The 2014 Barbershop Harmony Society International Convention was recently held in Las Vegas during the first week of July. As always, quartets and choruses travel from around the world to compete against one another. This year, Musical Island Boys from New Zealand won the quartet contest, and The Vocal Majority from Dallas/Fort Worth prevailed in the chorus contest. Normally the quartet contest is what gets everyone talking about, but this year the chorus contest was the primary talking point leading up the convention.
The major point of interest for the chorus contest was the high quality of the choruses lined up to compete in Las Vegas. The most notable example was that The Vocal Majority competed against The Masters of Harmony of southern California. Both of these choruses have won multiple championships and, because of the contest rules, have never had the opportunity to compete against one another. Other choruses that appeared this year included Great Northern Union (who had come in second place in 2011 and 2012), zero8 from Stockholm, Sweden, and Kentucky Vocal Union (who are notable for their innovative performances).
The chorus competition was certainly exciting. I was lucky enough to compete with Voices of Gotham and I was quite satisfied with our showing in Las Vegas. But more than the fun of competing, and the joy of watching the other choruses perform and sing, I was intrigued by the two different styles of chorus singing that were present at the highest levels of the Barbershop Harmony Society’s chorus competition. This is trend that has been emerging over the last ten years, and I believe that new model of barbershop chorus has already established itself.
My ideal of a barbershop chorus performance is largely formed by two different performances. The first was in 2009 by the Ambassadors of Harmony, and the next was by the Westminster Chorus in 2010:
These are both remarkably different performances, and not only have they helped me define what a flawless performance can look and sound like, the scores they received in the contest also reflect that attitude. Russ Young, who judged the Westminster performance, mentioned to me and several others at Harmony University in 2012 that he gave the Westminster performance a score of 98 (out of 100), and the score sheet from 2009 shows that Ambassadors received at least three perfect scores. More importantly though, the styles of singing from these two performances are different. Ambassadors of Harmony had over twice as many men on stage in their performance, and thus the sound they created is quite different from Westminster’s.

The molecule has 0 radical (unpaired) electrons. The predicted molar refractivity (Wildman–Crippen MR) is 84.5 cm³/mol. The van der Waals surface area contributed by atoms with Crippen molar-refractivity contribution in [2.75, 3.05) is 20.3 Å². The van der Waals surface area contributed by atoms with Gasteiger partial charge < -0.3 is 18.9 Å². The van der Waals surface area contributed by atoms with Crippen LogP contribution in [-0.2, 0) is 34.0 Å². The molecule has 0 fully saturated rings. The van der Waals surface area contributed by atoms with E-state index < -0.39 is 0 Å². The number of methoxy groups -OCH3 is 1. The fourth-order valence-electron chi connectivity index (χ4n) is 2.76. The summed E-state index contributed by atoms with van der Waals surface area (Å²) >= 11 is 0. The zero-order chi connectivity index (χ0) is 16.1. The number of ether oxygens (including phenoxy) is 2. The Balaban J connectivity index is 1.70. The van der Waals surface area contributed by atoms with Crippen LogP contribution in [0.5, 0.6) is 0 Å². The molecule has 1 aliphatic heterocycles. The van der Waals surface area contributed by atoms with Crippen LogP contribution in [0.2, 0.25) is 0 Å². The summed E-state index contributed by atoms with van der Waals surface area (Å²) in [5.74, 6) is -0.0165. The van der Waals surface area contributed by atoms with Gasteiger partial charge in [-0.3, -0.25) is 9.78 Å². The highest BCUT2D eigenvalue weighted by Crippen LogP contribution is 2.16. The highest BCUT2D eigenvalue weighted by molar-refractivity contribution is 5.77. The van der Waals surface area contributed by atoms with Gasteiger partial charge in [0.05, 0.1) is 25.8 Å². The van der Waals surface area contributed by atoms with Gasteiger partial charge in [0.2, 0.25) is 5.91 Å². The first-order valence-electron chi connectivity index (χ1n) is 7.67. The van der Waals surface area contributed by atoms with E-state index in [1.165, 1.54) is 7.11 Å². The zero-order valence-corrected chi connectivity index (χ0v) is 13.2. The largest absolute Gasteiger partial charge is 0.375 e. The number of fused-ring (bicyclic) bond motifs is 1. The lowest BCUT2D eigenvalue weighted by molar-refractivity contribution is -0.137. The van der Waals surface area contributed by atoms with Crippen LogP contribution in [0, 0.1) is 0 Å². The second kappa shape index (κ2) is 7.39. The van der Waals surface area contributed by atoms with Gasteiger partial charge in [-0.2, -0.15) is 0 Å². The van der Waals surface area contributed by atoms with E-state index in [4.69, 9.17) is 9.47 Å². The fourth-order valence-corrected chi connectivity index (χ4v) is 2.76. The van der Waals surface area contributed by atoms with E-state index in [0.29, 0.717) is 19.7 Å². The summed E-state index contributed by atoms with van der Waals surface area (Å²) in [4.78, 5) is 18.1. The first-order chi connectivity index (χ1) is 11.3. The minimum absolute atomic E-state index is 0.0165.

The big chorus sound is nothing new to a barbershop chorus competition. This sound was created and defined largely by the 2014 champions, The Vocal Majority. The Vocal Majority, starting in the 1970s, demonstrated that a big chorus, executing difficult music and creating spectacular performances is what wins championships. They even won 10 championships in a row. (1979-2006, a chorus champion can only compete once every three years as per Barbershop Harmony Society rules.) Ambassadors used this model to eventually defeat the The Vocal Majority in 2009 with “76 Trombones,” essentially besting The Vocal Majority at their own game.
However, Westminster decided to play a different kind of game. In 2010 Westminster won gold by singing in a way that few had ever heard in a chorus contest. They brought only 67 men onto the stage and sang with such fidelity and consistency that The Vocal Majority was forced to take silver for the second year in a row.
The Vocal Majority returned to competition this year, and on July 4, 2014 won another championship. They did not however change much about who they are and what sound they make. They came to Las Vegas and did exactly what one would expect The Vocal Majority to do. They performed two songs with high degree of accuracy of sound and presentation, and did everything a chorus must do to win. In fact, that’s what most of the top choruses did this year. The only chorus that placed in the top five that didn’t embrace this plan was zero8; their performance featured a clear, ringing sound more than anything else. Also, sixth place was claimed by Kentucky Vocal Union, who also sing with the high fidelity sound of Westminster and zero8 (Kentucky Vocal Union performed an extremely unconventional set of songs that included Michael Jackson’s “Thriller”).
Although the big choruses claimed the top spots this year, the fact that fifth and sixth place went to choruses using the new sound style shows that this sound has begun to establish itself in the Barbershop Harmony Society’s chorus contest. In fact, several other choruses are striving for this sound, and in the last few years, this new sound has placed itself among some of the higher scoring choruses. The difficulty seems to be keeping that high fidelity sound consistent throughout an entire song, and so far Westminster is the only chorus that has succeeded in doing that.
Las Vegas was the year of big choruses not only showing what they can do, but that the big chorus of over 100 men is still the best way to win a barbershop chorus contest. But the reality of Westminster’s 2010 set, and the new emerging choruses embracing this kind of sound means that we may see a sound shift sooner rather then later.